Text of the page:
Despite limited evidence for occupation at Heslington East from documentary, remote sensing and reconnaissance techniques in advance of development, there is significant Roman settlement in the form of domestic masonry and timber buildings, the use of landscape features (including large ditches, cobbled trackways and terracing) and some specialised craft activities. Other substantial structures on the site include a 3 metre deep stone lined well which was backfilled deliberately when it went out of use with a range of cattle skulls, animal bones, and ceramics including some whole pots. Also found was a probable tower mausoleum cobbled foundation, and the blocks from the site most likely associated with this utilise Roman technology usually seen in civic building within the military zone.
We have recovered a number of Roman burials and see, in one case, the line of an earlier boundary ditch reinforced by the insertion of two late third century inhumations. There are hints of early Roman settlement (either Romano-British or second-century activity) but the majority of the ceramic and radiocarbon dating evidence suggests a third- to fourth-century date for most of the Roman features. Evidence for immediate post-Roman activity is ephemeral, presumably largely truncated by deep ploughing, but assemblages of Anglian material are suggestive of a cemetery in the vicinity and across the site there is widespread evidence for medieval ridge and furrow which frequently cuts earlier features.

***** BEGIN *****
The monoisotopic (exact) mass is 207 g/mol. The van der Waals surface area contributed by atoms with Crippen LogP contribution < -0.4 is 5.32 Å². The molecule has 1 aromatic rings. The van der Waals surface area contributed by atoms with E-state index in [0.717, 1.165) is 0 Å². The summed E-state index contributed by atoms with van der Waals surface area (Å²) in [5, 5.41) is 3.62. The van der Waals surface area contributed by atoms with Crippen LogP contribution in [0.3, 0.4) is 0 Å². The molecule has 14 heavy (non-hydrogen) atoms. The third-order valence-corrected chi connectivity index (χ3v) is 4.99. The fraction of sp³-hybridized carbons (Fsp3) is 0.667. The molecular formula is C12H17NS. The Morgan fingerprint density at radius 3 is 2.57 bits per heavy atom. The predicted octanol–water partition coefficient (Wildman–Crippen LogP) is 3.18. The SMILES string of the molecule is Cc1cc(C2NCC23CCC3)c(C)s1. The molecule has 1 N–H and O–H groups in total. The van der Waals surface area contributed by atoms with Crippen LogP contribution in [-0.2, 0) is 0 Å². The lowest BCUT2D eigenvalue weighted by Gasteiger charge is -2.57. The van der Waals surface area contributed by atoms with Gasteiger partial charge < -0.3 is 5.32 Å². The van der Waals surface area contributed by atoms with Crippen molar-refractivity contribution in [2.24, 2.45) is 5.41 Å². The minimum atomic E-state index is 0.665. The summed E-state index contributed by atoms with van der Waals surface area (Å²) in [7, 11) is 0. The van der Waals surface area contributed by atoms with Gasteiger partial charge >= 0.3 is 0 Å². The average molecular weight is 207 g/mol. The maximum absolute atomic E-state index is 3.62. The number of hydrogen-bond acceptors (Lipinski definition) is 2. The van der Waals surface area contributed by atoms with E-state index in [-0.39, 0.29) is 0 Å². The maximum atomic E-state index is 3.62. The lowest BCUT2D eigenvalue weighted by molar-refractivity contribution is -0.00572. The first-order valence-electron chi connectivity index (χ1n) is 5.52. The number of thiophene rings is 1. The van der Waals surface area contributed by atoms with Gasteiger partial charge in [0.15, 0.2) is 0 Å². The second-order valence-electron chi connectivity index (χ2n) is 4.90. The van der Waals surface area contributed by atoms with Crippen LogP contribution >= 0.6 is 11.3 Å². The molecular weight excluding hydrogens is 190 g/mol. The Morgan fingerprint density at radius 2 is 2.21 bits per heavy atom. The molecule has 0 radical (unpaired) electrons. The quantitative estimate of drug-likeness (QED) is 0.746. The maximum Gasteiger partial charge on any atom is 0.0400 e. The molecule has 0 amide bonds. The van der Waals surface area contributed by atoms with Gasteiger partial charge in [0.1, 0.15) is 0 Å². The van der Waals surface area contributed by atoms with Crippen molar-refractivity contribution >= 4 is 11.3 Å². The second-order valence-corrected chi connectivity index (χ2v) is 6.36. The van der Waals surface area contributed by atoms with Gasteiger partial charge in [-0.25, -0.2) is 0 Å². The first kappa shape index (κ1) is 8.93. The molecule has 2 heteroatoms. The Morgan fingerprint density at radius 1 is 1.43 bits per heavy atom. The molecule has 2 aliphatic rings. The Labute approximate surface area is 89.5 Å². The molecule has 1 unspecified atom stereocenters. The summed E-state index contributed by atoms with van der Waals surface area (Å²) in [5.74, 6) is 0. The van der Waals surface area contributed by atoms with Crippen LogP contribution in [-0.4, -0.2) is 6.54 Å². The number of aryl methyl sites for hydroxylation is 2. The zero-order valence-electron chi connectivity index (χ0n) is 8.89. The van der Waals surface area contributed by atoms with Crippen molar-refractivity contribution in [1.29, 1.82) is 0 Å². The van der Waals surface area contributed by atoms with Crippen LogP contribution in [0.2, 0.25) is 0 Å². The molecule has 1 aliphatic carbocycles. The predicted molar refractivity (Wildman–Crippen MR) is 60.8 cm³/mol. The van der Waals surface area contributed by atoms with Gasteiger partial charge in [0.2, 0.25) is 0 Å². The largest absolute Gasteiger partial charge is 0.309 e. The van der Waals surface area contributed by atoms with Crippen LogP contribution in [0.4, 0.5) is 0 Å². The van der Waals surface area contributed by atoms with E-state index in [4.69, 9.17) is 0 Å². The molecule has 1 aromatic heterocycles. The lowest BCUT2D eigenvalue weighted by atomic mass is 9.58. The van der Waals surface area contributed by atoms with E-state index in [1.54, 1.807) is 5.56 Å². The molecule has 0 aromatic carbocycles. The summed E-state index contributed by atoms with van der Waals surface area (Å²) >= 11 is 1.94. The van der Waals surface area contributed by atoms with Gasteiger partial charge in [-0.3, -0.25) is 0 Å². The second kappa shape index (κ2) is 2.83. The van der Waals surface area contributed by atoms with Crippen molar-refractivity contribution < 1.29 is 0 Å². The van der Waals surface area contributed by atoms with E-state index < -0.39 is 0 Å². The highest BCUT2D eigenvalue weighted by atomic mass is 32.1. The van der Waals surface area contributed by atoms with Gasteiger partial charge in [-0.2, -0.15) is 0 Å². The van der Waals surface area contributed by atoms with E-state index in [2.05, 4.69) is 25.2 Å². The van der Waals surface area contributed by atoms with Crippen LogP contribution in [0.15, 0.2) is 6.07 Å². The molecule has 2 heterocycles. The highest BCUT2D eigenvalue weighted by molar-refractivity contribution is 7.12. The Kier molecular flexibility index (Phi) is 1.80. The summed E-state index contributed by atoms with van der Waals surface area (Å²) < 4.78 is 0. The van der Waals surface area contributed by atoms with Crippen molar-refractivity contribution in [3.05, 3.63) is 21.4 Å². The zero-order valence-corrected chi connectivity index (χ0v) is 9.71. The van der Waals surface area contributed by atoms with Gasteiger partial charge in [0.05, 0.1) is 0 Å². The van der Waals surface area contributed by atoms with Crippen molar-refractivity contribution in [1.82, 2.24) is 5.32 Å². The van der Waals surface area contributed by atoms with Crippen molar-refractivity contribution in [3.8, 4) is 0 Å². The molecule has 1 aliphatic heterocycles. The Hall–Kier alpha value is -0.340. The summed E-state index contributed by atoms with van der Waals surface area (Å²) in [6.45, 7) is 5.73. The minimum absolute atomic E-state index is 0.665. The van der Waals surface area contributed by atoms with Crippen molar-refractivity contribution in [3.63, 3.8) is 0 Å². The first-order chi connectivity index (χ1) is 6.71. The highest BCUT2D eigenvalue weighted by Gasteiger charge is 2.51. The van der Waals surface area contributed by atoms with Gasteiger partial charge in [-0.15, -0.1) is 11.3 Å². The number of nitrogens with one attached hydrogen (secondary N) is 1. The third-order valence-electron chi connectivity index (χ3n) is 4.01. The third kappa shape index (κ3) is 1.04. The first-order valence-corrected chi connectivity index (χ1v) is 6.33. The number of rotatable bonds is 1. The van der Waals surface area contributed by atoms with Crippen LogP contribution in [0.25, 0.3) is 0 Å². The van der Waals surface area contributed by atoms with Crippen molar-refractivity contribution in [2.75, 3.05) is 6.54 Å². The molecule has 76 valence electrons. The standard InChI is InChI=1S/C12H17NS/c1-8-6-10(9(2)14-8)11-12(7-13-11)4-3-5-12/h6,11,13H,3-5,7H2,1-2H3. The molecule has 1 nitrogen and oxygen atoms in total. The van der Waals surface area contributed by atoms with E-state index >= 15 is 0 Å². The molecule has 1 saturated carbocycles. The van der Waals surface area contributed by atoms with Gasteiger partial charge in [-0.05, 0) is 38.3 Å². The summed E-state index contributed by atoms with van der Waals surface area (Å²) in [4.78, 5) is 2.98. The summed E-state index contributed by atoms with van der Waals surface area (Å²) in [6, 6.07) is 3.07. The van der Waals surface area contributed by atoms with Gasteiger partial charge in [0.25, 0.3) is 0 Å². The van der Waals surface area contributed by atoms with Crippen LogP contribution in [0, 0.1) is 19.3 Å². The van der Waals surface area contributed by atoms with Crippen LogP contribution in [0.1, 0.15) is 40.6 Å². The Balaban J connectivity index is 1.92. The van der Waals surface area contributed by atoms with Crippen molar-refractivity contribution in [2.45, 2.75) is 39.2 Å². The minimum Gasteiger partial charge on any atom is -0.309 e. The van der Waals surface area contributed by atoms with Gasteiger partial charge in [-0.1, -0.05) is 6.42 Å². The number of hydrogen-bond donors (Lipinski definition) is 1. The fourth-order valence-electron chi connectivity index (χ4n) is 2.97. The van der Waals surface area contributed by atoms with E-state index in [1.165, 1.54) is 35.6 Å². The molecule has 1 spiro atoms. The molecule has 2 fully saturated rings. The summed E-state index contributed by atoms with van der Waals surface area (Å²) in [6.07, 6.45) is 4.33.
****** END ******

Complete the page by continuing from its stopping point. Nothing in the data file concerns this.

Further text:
Part of the research value of the site at Heslington East is derived from its rural nature and the lack of subsequent settlement; this has led to the exceptional preservation of some classes of evidence, for example, the Roman brick and tile (McComish 2011, 38). The proportion of inbrices related to tegulae fragments and their relatively smaller size compared with the norm (for York and for Britain as a whole) merits further analysis. It is also noted that there is the frequent use of a fabric type seen rarely in York (ibid). These issues bring into sharp relief the mechanisms of supply and trade at the site and also the significance of chronological variation within the assemblage.